Blog of the International Journal of Constitutional Law

Tag: Brazilian STF

  • The National Security Law and the Defense of Democratic Institutions in Brazil

    —Clèmerson Merlin Clève, Federal University of Paraná and UniBrasil. “That anyone who possesses power has a tendency to abuse it is an eternal truth. They tend to go as far as the barriers will allow.”Baron de Montesquieu Brazil has been through, since the eighties, as of the enactment of the Constitution, a slow process of the reconstruction of democratic institutions.

  • The Chief Justice of the Brazilian Supreme Court: Institutional and Constitutional Self-Destruction

    —Emilio Peluso Neder Meyer & Thomas da Rosa de Bustamante, Federal University of Minas Gerais and Brazilian National Council for Scientific and Technological Development (CNPq) The emergence of undemocratic political practices in Brazil, at least from the point of view of the executive branch, has become a general concern.

  • What do “Constitutional Reforms” on the 30th Anniversary of the Brazilian Constitution Really Mean?

    [Editor’s Note: This is the sixth and final entry in our symposium on the “30th Anniversary of the Brazilian Constitution.” The introduction to the symposium is available here.] —Estefânia Maria de Queiroz Barboza, Federal University of Parana and International University Center (Uninter); Melina Girardi Fachin, Federal University of Parana Like many contemporary democratic constitutions, the Brazilian Constitution establishes a normative framework for constitutional amendments seeking to follow the dynamics of social life.

  • Constitutional Dyssynchrony and the Debate over Abortion in Latin America

    —Juliano Zaiden Benvindo, University of Brasília It is commonly understood that “constitution-making tends to occur in waves,”[1] as Jon Elster wrote in his fascinating paper Forces and Mechanisms in the Constitution-Making Process in 1995. Another very relevant perception is that constitutionalism has become over the years increasingly inclusive despite many exceptions worldwide and the various setbacks democracies have endured, especially in the last years.

  • The Federal Intervention in Rio de Janeiro: Militarization of Public Security, Expansion of Military Justice and Impunity for Human Rights Violations

    —Andrés Del Río, Institute of Education of Angra dos Reis (IEAR) – Federal Fluminense College (UFF), Juliana Cesario Alvim Gomes, State University of Rio de Janeiro In February 2018, the Brazilian Federal Government ordered a federal security intervention in the State of Rio de Janeiro, allegedly to respond to a crisis of violence.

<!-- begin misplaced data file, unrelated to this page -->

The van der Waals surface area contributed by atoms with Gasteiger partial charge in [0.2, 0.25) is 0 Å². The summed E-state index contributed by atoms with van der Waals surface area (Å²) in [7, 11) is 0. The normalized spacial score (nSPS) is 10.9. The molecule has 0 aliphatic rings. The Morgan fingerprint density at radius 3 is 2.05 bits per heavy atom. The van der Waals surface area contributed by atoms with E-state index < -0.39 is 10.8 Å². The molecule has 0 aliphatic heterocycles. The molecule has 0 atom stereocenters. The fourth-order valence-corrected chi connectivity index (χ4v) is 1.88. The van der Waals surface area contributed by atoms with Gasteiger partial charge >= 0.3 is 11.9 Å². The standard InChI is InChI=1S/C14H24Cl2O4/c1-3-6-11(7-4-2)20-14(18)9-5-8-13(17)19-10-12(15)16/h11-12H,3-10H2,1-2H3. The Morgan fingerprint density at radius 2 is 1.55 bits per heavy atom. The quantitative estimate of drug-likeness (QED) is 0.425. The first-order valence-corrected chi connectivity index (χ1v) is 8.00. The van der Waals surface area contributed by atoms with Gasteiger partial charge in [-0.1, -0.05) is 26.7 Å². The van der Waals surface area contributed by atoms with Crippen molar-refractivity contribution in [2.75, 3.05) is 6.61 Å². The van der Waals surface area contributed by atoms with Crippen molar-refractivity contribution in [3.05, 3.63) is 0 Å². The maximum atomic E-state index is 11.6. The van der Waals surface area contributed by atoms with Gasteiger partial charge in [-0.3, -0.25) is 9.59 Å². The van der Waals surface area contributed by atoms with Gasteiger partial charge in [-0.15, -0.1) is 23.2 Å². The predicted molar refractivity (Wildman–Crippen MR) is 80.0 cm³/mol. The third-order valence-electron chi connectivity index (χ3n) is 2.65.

• The Agenda-Setting Crisis in the Brazilian Supreme Court

    —Ranieri Lima Resende, PhD. in Law Candidate, Federal University of Rio de Janeiro (Brazil); Visiting Doctoral Researcher, New York University; José Ribas Vieira, Full Professor of Constitutional Law, Federal University of Rio de Janeiro (Brazil).* The current national debate in Brazil about the recent imprisonment of the former President of the Republic, Luiz Inácio Lula da Silva,[1] brings to light a collateral but important question focused on agenda-setting in the Brazilian Supreme Court.

  • Judges Speaking for the People: Judicial Populism Beyond Judicial Decisions

    —Diego Werneck Arguelhes, Getulio Vargas Foundation Law School (FGV Direito Rio — Brazil); Information Society Project, Yale Law School (Spring 2017) [Editor’s Note: This post is part of the joint I-CONnect/Verfassungsblog mini-symposium on populism and constitutional courts. An introduction to the symposium can be found here.]

  • Abusive Judicial Activism and Judicial Independence in Brazil

    —Juliano Zaiden Benvindo, University of Brasília When delivering his speech at the Brazilian Supreme Court on December 5 on “Public Ethics and Democracy,” Michael Sandel, Professor at Harvard University, could not foresee what was about to happen that very day just some floors above the conference room.

  • A Brewing Supreme Court Nomination Crisis in Brazil?

    –Vanice Regina Lírio do Valle, Estácio de Sá University This past February 26th, the Brazilian Supreme Court was unable to rule in a relevant lawsuit: the votes were tied, which made the absence of the eleventh Justice an insuperable obstacle to come to a decision.